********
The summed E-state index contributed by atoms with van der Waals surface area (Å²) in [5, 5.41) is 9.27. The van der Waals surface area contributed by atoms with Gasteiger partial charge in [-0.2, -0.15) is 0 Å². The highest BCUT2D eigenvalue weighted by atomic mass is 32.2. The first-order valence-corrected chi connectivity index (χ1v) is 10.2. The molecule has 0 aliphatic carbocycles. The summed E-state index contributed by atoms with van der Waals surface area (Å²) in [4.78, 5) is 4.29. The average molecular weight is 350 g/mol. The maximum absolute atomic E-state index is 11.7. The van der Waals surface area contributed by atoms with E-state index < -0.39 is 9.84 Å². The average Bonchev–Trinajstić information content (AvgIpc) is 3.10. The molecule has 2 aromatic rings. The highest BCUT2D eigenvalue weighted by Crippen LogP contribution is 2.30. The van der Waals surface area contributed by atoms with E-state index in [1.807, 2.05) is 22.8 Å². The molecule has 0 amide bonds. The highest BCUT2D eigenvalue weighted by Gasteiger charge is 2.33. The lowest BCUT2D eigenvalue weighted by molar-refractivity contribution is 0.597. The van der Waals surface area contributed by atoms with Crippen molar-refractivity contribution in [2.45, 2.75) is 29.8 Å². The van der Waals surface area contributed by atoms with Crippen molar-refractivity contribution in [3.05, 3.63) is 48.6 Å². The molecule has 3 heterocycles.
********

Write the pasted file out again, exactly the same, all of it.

The summed E-state index contributed by atoms with van der Waals surface area (Å²) in [5, 5.41) is 9.27. The van der Waals surface area contributed by atoms with Gasteiger partial charge in [-0.2, -0.15) is 0 Å². The highest BCUT2D eigenvalue weighted by atomic mass is 32.2. The first-order valence-corrected chi connectivity index (χ1v) is 10.2. The molecule has 0 aliphatic carbocycles. The summed E-state index contributed by atoms with van der Waals surface area (Å²) in [4.78, 5) is 4.29. The average molecular weight is 350 g/mol. The maximum absolute atomic E-state index is 11.7. The van der Waals surface area contributed by atoms with E-state index < -0.39 is 9.84 Å². The average Bonchev–Trinajstić information content (AvgIpc) is 3.10. The molecule has 2 aromatic rings. The highest BCUT2D eigenvalue weighted by Crippen LogP contribution is 2.30. The van der Waals surface area contributed by atoms with E-state index in [1.807, 2.05) is 22.8 Å². The molecule has 0 amide bonds. The highest BCUT2D eigenvalue weighted by Gasteiger charge is 2.33. The lowest BCUT2D eigenvalue weighted by molar-refractivity contribution is 0.597. The van der Waals surface area contributed by atoms with Crippen molar-refractivity contribution in [2.45, 2.75) is 29.8 Å². The van der Waals surface area contributed by atoms with Crippen molar-refractivity contribution in [3.05, 3.63) is 48.6 Å². The molecule has 3 heterocycles.